Solos are not alone when it comes to ethics resources; how to be trouble-free

Monday, February 5, 2018 • Volume 164, No. 25
© 2018 Law Bulletin Media. All rights reserved.
Reprinted with permission from Law Bulletin Media
Glenn E. Heilizer, “Sole Speak” Column
glenn@heilizer.com

Attorney regulation is shaped by evolving technologies. Changes in how we communicate, litigate, transact business and even conduct our banking can impact a lawyer’s professional obligations.

Adapting to current ethical requirements can be a challenge for some sole practitioners, who may lack access to networking and support systems found in larger law firm environments.

Here are some no-cost resources that solos can access to obtain guidance on ethical issues or seek assistance if disciplinary charges are brought.

Free advice from the Attorney Registration & Disciplinary Commission ethics hotline

The ARDC’s Ethics Inquiry Program has been in place for decades and continues to serve as a vital resource for lawyers to anticipate and avoid ethical problems.

The free service is telephonic — no e-mails or texts — and can be accessed by calling (312) 565-2600 or (800) 826-8625.

Callers can discuss their ethical questions or concerns in confidence, and anonymously, with an experienced ethics attorney. ARDC rules prohibit the use of any inquiry for purposes of attorney discipline.

Whether your question relates to the content of your letterhead, marketing restrictions, potential conflicts of interest or client trust account issues, expect a productive discussion with a knowledgeable and attentive staff member.

The program’s popularity speaks for itself, as the ARDC logged more than 4,000 calls in 2016. Sole practitioners should make liberal use of the hotline as needed.

Online ethics opinions from the Illinois State Bar Association

The Illinois State Bar Association also offers assistance on regulatory issues, through its voluminous database of ethics opinions. The database can be accessed at isba.org/ethics/.

Often inspired by real-life inquiries from its members, ISBA ethics opinions cover a broad spectrum of disciplinary issues confronting practitioners.

The typical opinion poses a particular fact pattern, followed by a review of the ethical questions involved and a thorough analysis and conclusion based on existing rules and decisions.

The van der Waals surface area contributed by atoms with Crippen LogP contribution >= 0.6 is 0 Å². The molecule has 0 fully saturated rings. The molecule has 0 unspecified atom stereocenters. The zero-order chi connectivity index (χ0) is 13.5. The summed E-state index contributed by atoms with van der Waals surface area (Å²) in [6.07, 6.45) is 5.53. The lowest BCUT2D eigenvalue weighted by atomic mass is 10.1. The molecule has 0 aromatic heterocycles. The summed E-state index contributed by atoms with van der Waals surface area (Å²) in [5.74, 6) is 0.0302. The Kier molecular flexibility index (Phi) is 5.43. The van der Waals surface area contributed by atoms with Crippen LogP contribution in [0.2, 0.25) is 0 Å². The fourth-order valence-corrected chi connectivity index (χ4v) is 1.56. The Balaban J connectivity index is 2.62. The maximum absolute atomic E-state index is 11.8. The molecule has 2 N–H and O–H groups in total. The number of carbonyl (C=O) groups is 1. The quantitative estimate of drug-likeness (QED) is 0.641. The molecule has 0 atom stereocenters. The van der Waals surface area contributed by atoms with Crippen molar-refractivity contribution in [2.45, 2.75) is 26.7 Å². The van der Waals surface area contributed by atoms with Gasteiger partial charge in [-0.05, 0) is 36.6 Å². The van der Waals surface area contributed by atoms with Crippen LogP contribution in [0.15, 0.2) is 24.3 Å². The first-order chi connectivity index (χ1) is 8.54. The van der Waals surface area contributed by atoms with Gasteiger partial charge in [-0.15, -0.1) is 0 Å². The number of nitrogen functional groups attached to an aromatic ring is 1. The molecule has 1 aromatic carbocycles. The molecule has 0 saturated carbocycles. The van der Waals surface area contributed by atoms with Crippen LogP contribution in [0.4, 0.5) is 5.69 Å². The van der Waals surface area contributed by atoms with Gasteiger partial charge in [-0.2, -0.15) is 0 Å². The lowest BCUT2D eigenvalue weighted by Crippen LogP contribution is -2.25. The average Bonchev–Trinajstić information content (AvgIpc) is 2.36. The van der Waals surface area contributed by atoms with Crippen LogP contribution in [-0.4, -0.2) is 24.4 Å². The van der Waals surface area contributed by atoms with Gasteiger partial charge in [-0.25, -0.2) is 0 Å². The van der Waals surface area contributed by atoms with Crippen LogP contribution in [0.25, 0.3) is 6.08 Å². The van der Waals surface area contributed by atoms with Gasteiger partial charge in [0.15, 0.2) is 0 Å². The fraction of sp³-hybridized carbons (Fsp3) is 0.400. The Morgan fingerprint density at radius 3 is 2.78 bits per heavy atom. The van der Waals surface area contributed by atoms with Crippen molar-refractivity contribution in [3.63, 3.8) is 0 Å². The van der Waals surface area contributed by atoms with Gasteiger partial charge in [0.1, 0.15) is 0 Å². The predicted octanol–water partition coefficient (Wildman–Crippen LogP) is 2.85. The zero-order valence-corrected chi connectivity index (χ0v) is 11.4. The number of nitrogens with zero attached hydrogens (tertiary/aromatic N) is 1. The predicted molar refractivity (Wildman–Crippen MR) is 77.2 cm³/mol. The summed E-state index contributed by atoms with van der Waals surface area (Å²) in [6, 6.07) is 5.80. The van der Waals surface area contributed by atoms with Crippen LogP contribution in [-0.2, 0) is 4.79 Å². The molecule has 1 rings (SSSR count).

The database can be searched by year, subject matter, keyword or by reference to specific disciplinary rules. At 428 opinions and counting, virtually every area of attorney regulation is addressed in some fashion, from advertising to zealous representation.

The opinions are advisory only, but are often considered by disciplinary authorities in determining whether an ethical violation has occurred.

Bookmark this valuable online compilation and consult the database as your needs arise.

Assistance from your malpractice insurer

Malpractice insurers generally offer free assistance to policyholders in addressing ethical questions regarding their practice. Insurers typically maintain databases of articles that address common questions regarding professional standards of behavior.

Most companies also maintain “risk management hotlines,” where advice can be obtained by phone.

Moreover, polices often include costs of defense for defending disciplinary complaints, up to a specified limit. Check your policy for coverage of regulatory defense costs and know where you stand if the need arises.

Pro bono defense to discipline charges in qualified cases

For sole practitioners of limited means and without insurance coverage, who are being investigated by the ARDC, defense assistance may be available.

Attorney Trisha M. Rich at Holland & Knight LLP has organized a pro bono defense team for lawyers who have received ARDC inquiries. Called the Attorney Defense Initiative, the pioneering program has helped approximately 30 Illinois lawyers since its inception in 2015.

Rich started the program after she saw that a number of lawyers, particularly sole practitioners, were unable to secure needed representation in disciplinary cases.

Rich noted the program was initially greeted with skepticism in certain quarters. “The public perception of lawyers is that they don’t need help because they are all well-off and can afford their own counsel,” she recalled.

In reality, Rich went on, the practice of law is a high-stress business, regardless of where you fall on the financial spectrum. Economic pressures, followed by disciplinary charges, can lead to feelings of desperation, particularly for sole practitioners who lack external support systems.

Rich believes the program thus serves a vital role for those in need and is committed to its ongoing success.

Although Attorney Defense Initiative does not have unlimited resources, Rich encourages any attorney who receives an ARDC complaint and cannot afford counsel to call the program at (312) 578-6514.

Lawyers often wait too long to call, such as after a default occurs, when it may be too late to help, Rich cautioned. The best approach is to be proactive, discuss your options with experienced defense counsel and determine an appropriate course of action.

In sum, when it comes to anticipating and avoiding ethical difficulties, or defending charges that have been brought, don’t speculate, or worse yet, don’t ignore the matter.

Take advantage of available services to protect the practice you worked so hard to build.